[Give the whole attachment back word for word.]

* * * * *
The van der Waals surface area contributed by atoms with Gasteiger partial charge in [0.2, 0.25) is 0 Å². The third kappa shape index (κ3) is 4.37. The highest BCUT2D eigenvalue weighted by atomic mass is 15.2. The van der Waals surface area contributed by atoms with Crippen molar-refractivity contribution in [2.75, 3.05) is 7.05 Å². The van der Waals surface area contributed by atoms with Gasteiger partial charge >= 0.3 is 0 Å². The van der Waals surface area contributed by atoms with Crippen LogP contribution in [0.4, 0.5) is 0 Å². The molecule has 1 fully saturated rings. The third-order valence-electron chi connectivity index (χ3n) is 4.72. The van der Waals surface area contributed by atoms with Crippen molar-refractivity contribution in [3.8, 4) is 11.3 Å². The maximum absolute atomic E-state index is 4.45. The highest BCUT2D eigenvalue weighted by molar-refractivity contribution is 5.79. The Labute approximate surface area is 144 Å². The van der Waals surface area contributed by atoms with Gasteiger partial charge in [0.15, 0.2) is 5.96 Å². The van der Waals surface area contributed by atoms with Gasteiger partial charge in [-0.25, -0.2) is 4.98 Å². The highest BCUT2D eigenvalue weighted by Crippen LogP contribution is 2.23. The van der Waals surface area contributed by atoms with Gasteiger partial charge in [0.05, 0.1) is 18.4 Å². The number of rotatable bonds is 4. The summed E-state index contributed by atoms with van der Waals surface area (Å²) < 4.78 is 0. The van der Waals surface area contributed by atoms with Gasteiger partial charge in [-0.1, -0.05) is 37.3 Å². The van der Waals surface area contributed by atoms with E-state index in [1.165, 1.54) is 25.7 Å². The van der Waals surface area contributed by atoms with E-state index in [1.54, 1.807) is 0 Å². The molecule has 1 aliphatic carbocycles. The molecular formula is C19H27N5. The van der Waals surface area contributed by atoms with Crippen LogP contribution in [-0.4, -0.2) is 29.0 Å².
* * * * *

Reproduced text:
The van der Waals surface area contributed by atoms with Gasteiger partial charge in [0.2, 0.25) is 0 Å². The third kappa shape index (κ3) is 4.37. The highest BCUT2D eigenvalue weighted by atomic mass is 15.2. The van der Waals surface area contributed by atoms with Crippen molar-refractivity contribution in [2.75, 3.05) is 7.05 Å². The van der Waals surface area contributed by atoms with Gasteiger partial charge >= 0.3 is 0 Å². The van der Waals surface area contributed by atoms with Crippen LogP contribution in [0.4, 0.5) is 0 Å². The molecule has 1 fully saturated rings. The third-order valence-electron chi connectivity index (χ3n) is 4.72. The van der Waals surface area contributed by atoms with Crippen molar-refractivity contribution in [3.8, 4) is 11.3 Å². The maximum absolute atomic E-state index is 4.45. The highest BCUT2D eigenvalue weighted by molar-refractivity contribution is 5.79. The Labute approximate surface area is 144 Å². The van der Waals surface area contributed by atoms with Gasteiger partial charge in [0.15, 0.2) is 5.96 Å². The van der Waals surface area contributed by atoms with Gasteiger partial charge in [-0.25, -0.2) is 4.98 Å². The highest BCUT2D eigenvalue weighted by Crippen LogP contribution is 2.23. The van der Waals surface area contributed by atoms with Gasteiger partial charge in [0.05, 0.1) is 18.4 Å². The number of rotatable bonds is 4. The summed E-state index contributed by atoms with van der Waals surface area (Å²) < 4.78 is 0. The van der Waals surface area contributed by atoms with Gasteiger partial charge in [-0.1, -0.05) is 37.3 Å². The van der Waals surface area contributed by atoms with E-state index in [1.165, 1.54) is 25.7 Å². The van der Waals surface area contributed by atoms with E-state index in [1.54, 1.807) is 0 Å². The molecule has 1 aliphatic carbocycles. The molecular formula is C19H27N5. The van der Waals surface area contributed by atoms with Crippen LogP contribution in [-0.4, -0.2) is 29.0 Å².